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This page is dedicated to the memories of those friends of the Chimineas whose connection to the Foundation and the ranch inspired others, and to those who died tragically on the property. We wish to memorialize their lives and their contributions to this special place.
"Andy" became a member of the CRF Advisory Board in 2013. He was then elected to the Foundation Board and served from 2014-2015 when cancer forced his resignation and ultimate passing. Andy's family has been intimately connected to the Chimineas Ranch through his connections with the Russell and Arnold families.
On August 15, 1979, a small wildfire burned on the Chimineas Ranch and fire crews were dispatched to fight the blaze. Burning from Highway 166 north up Carrizo Canyon the fire reached the "grant line" fence. Seemingly a simple and non-threatening fire, it suddenly blazed up in what is called an "area ignition" and killed three Cal Fire firefighters from the Nipomo Station that were trapped on Sycamore Ridge. A fourth firefighter died of his injuries six months later. This now infamous fire brought about major changes in wildland fire fighting techniques and equipment. Cal Fire erected a memorial on the property just off Hwy 166 below Sycamore Ridge and dedicated it on August 15, 2016. Rest in Peace: Fire Captain Edwin M. Marty, Firefighter Ronald T. Lorant, Firefighter Steven R. Manley, and Firefighter Scott W. Cox.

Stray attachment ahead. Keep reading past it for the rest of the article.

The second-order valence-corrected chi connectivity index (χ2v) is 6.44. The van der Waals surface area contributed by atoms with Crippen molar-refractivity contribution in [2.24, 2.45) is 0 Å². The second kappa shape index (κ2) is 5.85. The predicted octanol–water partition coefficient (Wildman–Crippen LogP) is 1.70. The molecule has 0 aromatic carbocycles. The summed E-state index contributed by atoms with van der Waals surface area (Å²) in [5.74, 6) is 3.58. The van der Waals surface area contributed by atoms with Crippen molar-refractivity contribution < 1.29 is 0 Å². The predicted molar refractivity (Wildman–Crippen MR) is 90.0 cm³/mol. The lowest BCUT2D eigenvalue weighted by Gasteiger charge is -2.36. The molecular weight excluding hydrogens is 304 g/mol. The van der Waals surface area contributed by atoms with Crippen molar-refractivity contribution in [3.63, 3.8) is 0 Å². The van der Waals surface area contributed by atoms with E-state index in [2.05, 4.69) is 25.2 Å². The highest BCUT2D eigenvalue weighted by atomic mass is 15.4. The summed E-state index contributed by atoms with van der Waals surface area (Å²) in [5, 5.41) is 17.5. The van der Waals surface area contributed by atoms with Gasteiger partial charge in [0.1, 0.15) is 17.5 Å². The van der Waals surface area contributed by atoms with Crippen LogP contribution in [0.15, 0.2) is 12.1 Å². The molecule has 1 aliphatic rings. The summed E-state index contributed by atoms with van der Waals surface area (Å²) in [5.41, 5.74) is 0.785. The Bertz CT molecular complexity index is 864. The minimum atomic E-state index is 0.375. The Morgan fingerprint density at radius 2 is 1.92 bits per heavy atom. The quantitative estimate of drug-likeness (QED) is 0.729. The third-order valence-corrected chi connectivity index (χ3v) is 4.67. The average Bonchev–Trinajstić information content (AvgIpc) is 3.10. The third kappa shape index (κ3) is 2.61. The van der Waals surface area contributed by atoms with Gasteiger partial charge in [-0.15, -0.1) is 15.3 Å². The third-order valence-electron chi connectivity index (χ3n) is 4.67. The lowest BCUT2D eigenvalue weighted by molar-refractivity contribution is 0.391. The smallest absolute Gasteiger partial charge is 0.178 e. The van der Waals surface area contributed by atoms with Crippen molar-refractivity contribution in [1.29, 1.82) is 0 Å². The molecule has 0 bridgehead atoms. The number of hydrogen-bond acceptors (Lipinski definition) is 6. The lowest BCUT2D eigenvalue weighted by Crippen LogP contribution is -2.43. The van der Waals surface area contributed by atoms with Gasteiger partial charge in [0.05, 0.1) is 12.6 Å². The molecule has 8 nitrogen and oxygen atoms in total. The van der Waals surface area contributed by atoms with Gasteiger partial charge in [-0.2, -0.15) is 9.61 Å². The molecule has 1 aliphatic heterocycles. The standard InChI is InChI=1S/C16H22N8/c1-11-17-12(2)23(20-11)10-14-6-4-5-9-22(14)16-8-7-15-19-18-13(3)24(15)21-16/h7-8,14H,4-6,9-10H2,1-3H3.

We are trying to identify the ranch worker who was killed in a bulldozer rollover accident circa 1962. We know he was a retired US Navy hard hat diver and welder. He was cutting a road above the feedlot, possibly what is now the "jeep track" going up to Johnson Flat when his dozer rolled and buried him. He was dug out by "Bud" Schmidt, then foreman of the cattle operation.
On December 23, 1940, a massive rain storm washed out many of the ranch
roads. Two ranch employees, husband and wife, were returning late one
night from a Christmas outing in McKittrick when their vehicle became
mired in mud on the north road. A combination of alcohol and exposure
resulted in their death from hypothermia. Their bodies were recovered
the next day with the use of a D8 dozer as the conditions were so bad.
In the summer of 1879 a young vaquero was herding horses across the
north end of the Chimineas. Unknown to the young man, his step-father
had falsely accused him of stealing the horses and so informed the local
vigilante group known as the "Coon Dogs." The vigilantes intercepted
the innocent young man and based upon the false accusation they hung him
from an oak tree in the area now known on the ranch as "Deadman Flat."
No one was ever prosecuted for this crime.